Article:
Environment in the context of this article relates to selecting appropriate materials, using manufacturing methods that save energy and resources which do not pollute and also ensuring products can be recycled, reused etc.

Products and services that take all of the above into account can be labelled sustainable. However, it can be difficult to achieve and compromises have to be made.

In terms of making sustainable plastic products, the material is the main issue. With plastics, the material not being biodegradable is the most obvious problem. Plastics, can, however be recycled and I will talk about this later but let’s first turn to bioplastics.


What are Bioplastics and how to make them?shutterstock_433808932-fork-and-spoon

A bioplastic is a plastic derived from naturally occurring renewable materials such as vegetable fats, vegetable oils and starch from products such as rice, potato and corn, to name a few. Many of these are biodegradable however some are not! However, they are all more environmentally friendly and their development for future products and sustainability is to be encouraged.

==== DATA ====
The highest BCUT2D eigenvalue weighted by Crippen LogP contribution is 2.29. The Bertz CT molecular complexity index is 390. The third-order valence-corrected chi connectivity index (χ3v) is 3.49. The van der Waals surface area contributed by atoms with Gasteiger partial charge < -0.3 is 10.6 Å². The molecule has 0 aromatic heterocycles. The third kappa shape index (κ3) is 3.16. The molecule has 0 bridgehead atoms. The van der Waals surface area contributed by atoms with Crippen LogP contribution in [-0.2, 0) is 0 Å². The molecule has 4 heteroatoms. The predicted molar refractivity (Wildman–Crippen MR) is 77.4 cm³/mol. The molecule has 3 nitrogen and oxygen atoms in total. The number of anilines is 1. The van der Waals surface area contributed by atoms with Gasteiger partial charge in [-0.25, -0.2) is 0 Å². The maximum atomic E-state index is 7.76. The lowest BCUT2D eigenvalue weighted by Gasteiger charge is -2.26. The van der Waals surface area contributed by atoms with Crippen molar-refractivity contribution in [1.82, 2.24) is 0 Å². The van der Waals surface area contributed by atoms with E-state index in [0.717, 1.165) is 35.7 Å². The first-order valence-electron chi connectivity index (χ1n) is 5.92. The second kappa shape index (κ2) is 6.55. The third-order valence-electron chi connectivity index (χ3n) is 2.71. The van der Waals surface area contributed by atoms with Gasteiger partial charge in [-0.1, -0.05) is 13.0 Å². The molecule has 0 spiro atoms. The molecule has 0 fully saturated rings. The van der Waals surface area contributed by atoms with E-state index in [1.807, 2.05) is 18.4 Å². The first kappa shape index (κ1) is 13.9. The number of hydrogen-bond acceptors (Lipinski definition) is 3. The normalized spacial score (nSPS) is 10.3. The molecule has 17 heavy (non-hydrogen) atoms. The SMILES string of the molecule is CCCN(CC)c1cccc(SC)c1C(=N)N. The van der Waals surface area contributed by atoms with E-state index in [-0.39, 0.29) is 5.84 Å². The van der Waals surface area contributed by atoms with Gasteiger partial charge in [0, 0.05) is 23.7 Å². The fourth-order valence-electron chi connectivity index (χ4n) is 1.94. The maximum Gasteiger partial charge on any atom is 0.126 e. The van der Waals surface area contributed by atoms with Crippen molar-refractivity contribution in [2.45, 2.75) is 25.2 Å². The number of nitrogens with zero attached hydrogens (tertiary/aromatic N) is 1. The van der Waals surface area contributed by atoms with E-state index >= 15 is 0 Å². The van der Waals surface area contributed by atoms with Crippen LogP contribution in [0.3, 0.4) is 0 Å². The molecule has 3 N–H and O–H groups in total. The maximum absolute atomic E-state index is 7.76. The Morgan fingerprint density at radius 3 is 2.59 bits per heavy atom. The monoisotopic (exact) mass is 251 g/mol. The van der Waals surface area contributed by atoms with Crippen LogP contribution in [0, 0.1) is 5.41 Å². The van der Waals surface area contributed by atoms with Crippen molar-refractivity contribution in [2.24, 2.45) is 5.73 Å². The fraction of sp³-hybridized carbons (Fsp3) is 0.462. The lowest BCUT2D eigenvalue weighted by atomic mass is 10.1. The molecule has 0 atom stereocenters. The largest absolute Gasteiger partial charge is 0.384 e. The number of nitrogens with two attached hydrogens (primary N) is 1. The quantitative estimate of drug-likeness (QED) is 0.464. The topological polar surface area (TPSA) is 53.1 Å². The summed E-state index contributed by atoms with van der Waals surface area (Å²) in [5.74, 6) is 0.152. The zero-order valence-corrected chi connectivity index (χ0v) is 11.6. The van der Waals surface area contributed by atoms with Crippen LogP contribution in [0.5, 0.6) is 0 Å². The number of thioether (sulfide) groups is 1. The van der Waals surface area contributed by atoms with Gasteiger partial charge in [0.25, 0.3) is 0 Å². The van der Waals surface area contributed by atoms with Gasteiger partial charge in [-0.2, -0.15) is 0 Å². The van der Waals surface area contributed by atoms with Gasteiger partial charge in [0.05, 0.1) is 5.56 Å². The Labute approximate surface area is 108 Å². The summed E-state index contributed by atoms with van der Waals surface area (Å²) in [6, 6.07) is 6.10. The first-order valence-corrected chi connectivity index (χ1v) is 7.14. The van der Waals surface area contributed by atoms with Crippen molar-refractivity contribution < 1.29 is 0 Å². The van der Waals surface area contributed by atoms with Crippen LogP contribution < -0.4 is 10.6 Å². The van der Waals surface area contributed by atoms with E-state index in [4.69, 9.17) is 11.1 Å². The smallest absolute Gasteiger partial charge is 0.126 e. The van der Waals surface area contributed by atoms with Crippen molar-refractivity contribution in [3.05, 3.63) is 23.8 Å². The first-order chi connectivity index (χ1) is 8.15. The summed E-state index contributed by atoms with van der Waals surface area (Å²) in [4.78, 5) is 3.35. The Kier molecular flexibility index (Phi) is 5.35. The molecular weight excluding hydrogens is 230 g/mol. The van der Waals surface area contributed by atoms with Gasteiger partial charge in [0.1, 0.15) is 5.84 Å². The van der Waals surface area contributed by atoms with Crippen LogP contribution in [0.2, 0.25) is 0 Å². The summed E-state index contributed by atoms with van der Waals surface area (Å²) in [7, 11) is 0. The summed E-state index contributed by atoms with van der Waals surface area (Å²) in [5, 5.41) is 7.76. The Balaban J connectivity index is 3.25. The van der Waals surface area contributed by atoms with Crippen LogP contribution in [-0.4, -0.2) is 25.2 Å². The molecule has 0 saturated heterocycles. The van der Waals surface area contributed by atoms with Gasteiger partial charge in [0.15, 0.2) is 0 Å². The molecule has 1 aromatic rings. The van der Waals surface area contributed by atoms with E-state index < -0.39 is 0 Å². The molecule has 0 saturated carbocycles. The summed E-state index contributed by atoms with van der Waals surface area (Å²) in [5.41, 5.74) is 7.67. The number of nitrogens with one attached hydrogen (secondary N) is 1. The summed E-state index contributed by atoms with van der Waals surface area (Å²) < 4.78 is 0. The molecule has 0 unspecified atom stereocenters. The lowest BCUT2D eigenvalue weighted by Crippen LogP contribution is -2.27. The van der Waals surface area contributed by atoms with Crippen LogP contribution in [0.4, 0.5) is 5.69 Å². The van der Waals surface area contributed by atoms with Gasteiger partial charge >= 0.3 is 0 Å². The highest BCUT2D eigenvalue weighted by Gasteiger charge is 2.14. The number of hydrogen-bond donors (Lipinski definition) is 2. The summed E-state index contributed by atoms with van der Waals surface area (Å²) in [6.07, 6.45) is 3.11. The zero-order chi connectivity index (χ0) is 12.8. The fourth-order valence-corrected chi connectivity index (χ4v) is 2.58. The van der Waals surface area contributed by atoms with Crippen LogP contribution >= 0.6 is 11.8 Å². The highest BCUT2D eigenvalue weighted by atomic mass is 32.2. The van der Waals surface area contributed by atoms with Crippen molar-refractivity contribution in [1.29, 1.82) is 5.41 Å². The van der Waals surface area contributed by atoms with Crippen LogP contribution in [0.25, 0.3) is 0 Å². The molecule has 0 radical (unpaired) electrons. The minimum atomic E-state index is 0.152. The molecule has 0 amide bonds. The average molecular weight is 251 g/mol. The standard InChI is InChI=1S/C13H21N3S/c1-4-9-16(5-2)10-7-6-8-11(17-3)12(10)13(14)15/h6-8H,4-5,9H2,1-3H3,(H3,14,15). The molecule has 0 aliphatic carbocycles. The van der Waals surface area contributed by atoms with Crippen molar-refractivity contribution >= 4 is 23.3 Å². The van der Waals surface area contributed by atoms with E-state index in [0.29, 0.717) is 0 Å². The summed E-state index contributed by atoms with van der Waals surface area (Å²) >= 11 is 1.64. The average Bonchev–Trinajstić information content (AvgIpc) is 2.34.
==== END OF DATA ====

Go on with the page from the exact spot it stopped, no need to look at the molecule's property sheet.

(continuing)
You can make your own bioplastic in school with some basic household materials. This video shows how to make your own bioplastic – and here is a list of ingredients and utensils you will need:

Bioplastic Recipe and method

Method: See bioplastic video








Example of homemade bioplastic. Some with added food colouring. (Image credit Justin Harris)

If you are particularly interested in bioplastic development you may wish to research the following materials:

  • Polyactic acid (PLA)
  • Polyhydoxyalkanoates (PHA)
  • Ply-3-hyroxbytyrate (PHB)